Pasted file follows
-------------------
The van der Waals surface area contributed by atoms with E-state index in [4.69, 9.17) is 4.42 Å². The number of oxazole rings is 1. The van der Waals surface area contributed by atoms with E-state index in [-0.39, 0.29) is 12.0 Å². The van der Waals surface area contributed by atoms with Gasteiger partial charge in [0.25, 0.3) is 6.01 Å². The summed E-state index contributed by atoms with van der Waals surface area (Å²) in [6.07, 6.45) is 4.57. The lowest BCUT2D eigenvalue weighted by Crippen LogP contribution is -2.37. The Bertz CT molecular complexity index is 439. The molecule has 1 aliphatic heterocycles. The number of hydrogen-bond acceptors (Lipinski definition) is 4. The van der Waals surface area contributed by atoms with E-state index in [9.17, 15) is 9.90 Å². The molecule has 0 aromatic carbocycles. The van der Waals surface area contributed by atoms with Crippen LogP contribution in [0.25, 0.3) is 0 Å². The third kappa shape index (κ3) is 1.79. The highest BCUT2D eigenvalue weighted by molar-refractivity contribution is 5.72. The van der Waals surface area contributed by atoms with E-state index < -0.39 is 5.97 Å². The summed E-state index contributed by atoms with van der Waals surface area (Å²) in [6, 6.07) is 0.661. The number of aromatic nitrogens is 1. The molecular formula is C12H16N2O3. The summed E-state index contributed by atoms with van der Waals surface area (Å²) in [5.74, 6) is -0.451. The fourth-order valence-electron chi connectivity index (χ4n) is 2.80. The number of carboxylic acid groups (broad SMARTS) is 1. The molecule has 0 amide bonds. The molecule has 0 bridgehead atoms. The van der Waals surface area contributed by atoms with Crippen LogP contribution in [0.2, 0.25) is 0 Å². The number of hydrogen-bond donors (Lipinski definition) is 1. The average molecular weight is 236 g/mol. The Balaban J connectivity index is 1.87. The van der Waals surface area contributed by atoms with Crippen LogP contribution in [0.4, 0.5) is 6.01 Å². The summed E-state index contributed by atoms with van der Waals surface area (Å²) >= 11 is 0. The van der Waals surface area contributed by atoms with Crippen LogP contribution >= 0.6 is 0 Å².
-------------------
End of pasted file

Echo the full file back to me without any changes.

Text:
The van der Waals surface area contributed by atoms with E-state index in [4.69, 9.17) is 4.42 Å². The number of oxazole rings is 1. The van der Waals surface area contributed by atoms with E-state index in [-0.39, 0.29) is 12.0 Å². The van der Waals surface area contributed by atoms with Gasteiger partial charge in [0.25, 0.3) is 6.01 Å². The summed E-state index contributed by atoms with van der Waals surface area (Å²) in [6.07, 6.45) is 4.57. The lowest BCUT2D eigenvalue weighted by Crippen LogP contribution is -2.37. The Bertz CT molecular complexity index is 439. The molecule has 1 aliphatic heterocycles. The number of hydrogen-bond acceptors (Lipinski definition) is 4. The van der Waals surface area contributed by atoms with E-state index in [9.17, 15) is 9.90 Å². The molecule has 0 aromatic carbocycles. The van der Waals surface area contributed by atoms with Crippen LogP contribution in [0.25, 0.3) is 0 Å². The third kappa shape index (κ3) is 1.79. The highest BCUT2D eigenvalue weighted by molar-refractivity contribution is 5.72. The van der Waals surface area contributed by atoms with E-state index < -0.39 is 5.97 Å². The summed E-state index contributed by atoms with van der Waals surface area (Å²) in [6, 6.07) is 0.661. The number of aromatic nitrogens is 1. The molecular formula is C12H16N2O3. The summed E-state index contributed by atoms with van der Waals surface area (Å²) in [5.74, 6) is -0.451. The fourth-order valence-electron chi connectivity index (χ4n) is 2.80. The number of carboxylic acid groups (broad SMARTS) is 1. The molecule has 0 amide bonds. The molecule has 0 bridgehead atoms. The van der Waals surface area contributed by atoms with Crippen LogP contribution in [0.2, 0.25) is 0 Å². The number of hydrogen-bond donors (Lipinski definition) is 1. The average molecular weight is 236 g/mol. The Balaban J connectivity index is 1.87. The van der Waals surface area contributed by atoms with Crippen LogP contribution in [0.4, 0.5) is 6.01 Å². The summed E-state index contributed by atoms with van der Waals surface area (Å²) >= 11 is 0. The van der Waals surface area contributed by atoms with Crippen LogP contribution >= 0.6 is 0 Å².